(b) If It is obvious why her 'Tzarah' (her rival wife) is not believed, her 'Yevamah (the wife of her husband's brother) is not believed - because she is afraid that her brother-in-law will die and she will fall to him for Yibum (and become her rival wife [See Tos. Yom-Tov]).
(c) The last of the five people who are not believed to testify that her husband died is - her husband's daughter, who hates her because 'he has taken up her mother's position and is eating up all her hard work'.
(d) In spite of the fact that the witnesses who bring a woman her Get from overseas need to testify in Beis-Din (that the Get was written and signed in front of him), these same women are believed to bring the same woman her Get from overseas - because their evidence has the backing of the Get.
(a) In a case where one witness testifies that the woman's husband died, and after she remarries, a second witness testifies that he is still alive - the Tana rules that she may remain married to her new husband.
(b) We qualify his statement however - by permitting them to marry even if the second witness testifies before they have done so.
(c) Because when the Mishnah says 'Lo Teitzei' - it really means that she does not leave the initial Heter to get married.
(a) In a case where, after ....
1.... one witness testifies that a man has dies, two witnesses come and testify that he is still alive - the Tana rules that, even if his wife has already remarried, she must go out (See Tos. Yom-Tov).
2. ... two witnesses testify that her husband has died, two witnesses come and testify that he is still alive - she is even permittedto marry Lechatchilah.
(b) In both of these last cases 'two witnesses' means - witnesses who are Pasul to testify under normal circumstances ...
(c) ... and the Mishnah is coming to teach us - that since the Torah permits the testimony of one witness, we permit even the testimony of a one who ius Pasul, and that now that we do, we go after the majority of witnesses to permit or forbid the woman to remarry.
(a) If two Tzaros arrive from overseas, one of whom claims that their husband has died, and the other, that he hasn't - the former one may remarry and receive her Kesubah, the latter may not (See Tos. Yom-Tov).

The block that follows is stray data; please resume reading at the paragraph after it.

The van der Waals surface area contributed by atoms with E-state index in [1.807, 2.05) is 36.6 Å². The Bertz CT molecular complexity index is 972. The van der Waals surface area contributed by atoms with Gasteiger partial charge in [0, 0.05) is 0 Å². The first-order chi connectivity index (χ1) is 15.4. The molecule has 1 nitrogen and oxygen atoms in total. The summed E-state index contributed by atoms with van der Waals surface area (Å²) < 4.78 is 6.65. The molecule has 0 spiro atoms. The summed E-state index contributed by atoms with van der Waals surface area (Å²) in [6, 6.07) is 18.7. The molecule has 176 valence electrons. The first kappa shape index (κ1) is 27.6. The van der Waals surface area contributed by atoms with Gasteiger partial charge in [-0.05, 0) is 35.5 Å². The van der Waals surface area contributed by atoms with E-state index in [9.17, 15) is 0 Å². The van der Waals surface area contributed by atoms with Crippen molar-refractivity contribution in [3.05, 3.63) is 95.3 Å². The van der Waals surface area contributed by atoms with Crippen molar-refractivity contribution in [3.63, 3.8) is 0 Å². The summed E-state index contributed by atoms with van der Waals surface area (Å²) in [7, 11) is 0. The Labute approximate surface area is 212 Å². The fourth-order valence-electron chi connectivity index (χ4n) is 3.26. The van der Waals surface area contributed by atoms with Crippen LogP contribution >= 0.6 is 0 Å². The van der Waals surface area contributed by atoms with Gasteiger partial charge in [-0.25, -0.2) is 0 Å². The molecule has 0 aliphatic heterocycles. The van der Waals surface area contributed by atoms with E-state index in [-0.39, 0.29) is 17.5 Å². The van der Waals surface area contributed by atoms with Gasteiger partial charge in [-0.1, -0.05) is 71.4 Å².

(b) In the event that one of the wives claims that he died, and the other, that he was killed, Rebbi Meir forbids them both to remarry seeing as, when all's said and done, their testimonies contradict one another (See Tos. Yom-Tov). Rebbi Yehudah and Rebbi Shimon permit both to remarry - since both agree that he is dead.
(c) The Halachah is - like Rebbi Yehudah and Rebbi Shimon.
(d) The Tana finally rules in a case where ...
1.... one witness testifies that a man died, and another witness testifies that he is still alive or where ...
2.... one woman testifies that a man died, and another woman (See Tos. Yom-Tov DH 'Eid Omer' & DH 'Ishah Omeres ... ') testifies that he is still alive - that the woman is forbidden to remarry (See Tos. Yom-Tov).
(a) In a case where a woman returns from a trip with her husband overseas and testifies that he has died - the Mishnah permits her to remarry and to receive her Kesubah, but not her Tzarah.
(b) in the event that he is a Kohen, Rebbi Tarfon permits her Tzarah to continue eating T'rumah - because just as she is not believed to allow the Tzarah to remarry, so too, is she not believed to disqualify her from eating T'rumah.
(c) Rebbi Akiva claims - that the only way to prevent the Tzarah from sinning is by forbidding her both to remarry and to eat T'rumah.
(d) The Halachah is - like Rebbi Tarfon.
(a) The Mishnah rules in a case where a woman claims that first her husband died and then her father-in-law - that she is permitted to remarry and to receive her Kesuvah, but that her mother-in-law is not ...
(b) ... since a woman is not believed with regard to her mother-in-law (as we learned earlier in the Perek [See Tos. Yom-Tov]).
(c) We might have thought that in this case, she is - since she first testified that her own husband died (See Tos. Yom-Tov).